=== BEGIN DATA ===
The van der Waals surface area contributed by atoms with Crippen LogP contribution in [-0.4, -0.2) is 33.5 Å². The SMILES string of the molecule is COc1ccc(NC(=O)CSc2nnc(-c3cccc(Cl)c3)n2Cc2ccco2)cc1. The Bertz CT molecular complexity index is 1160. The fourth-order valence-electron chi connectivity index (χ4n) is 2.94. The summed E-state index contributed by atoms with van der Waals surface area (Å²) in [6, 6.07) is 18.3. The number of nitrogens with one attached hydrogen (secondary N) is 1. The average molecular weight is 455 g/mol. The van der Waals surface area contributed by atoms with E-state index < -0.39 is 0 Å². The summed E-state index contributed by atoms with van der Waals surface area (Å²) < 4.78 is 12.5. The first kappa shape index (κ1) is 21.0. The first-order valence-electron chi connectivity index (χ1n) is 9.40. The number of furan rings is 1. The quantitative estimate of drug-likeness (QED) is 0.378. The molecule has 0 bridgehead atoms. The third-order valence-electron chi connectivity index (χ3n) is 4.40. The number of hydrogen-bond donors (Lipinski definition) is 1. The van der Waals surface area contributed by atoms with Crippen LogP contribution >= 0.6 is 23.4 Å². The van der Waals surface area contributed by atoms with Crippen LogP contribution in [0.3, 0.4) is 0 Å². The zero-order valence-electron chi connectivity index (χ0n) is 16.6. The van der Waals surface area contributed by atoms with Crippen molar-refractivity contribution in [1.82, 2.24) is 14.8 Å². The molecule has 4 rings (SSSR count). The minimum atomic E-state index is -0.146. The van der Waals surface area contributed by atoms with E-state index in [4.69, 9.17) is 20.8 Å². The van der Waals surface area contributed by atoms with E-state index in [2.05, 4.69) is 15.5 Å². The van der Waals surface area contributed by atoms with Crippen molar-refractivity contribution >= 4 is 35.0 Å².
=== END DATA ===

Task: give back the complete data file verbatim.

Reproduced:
The van der Waals surface area contributed by atoms with Crippen LogP contribution in [-0.4, -0.2) is 33.5 Å². The SMILES string of the molecule is COc1ccc(NC(=O)CSc2nnc(-c3cccc(Cl)c3)n2Cc2ccco2)cc1. The Bertz CT molecular complexity index is 1160. The fourth-order valence-electron chi connectivity index (χ4n) is 2.94. The summed E-state index contributed by atoms with van der Waals surface area (Å²) in [6, 6.07) is 18.3. The number of nitrogens with one attached hydrogen (secondary N) is 1. The average molecular weight is 455 g/mol. The van der Waals surface area contributed by atoms with E-state index < -0.39 is 0 Å². The summed E-state index contributed by atoms with van der Waals surface area (Å²) < 4.78 is 12.5. The first kappa shape index (κ1) is 21.0. The first-order valence-electron chi connectivity index (χ1n) is 9.40. The number of furan rings is 1. The quantitative estimate of drug-likeness (QED) is 0.378. The molecule has 0 bridgehead atoms. The third-order valence-electron chi connectivity index (χ3n) is 4.40. The number of hydrogen-bond donors (Lipinski definition) is 1. The van der Waals surface area contributed by atoms with Crippen LogP contribution >= 0.6 is 23.4 Å². The van der Waals surface area contributed by atoms with Crippen LogP contribution in [0.3, 0.4) is 0 Å². The zero-order valence-electron chi connectivity index (χ0n) is 16.6. The van der Waals surface area contributed by atoms with Crippen molar-refractivity contribution in [1.82, 2.24) is 14.8 Å². The molecule has 4 rings (SSSR count). The minimum atomic E-state index is -0.146. The van der Waals surface area contributed by atoms with E-state index in [4.69, 9.17) is 20.8 Å². The van der Waals surface area contributed by atoms with E-state index in [2.05, 4.69) is 15.5 Å². The van der Waals surface area contributed by atoms with Crippen molar-refractivity contribution >= 4 is 35.0 Å².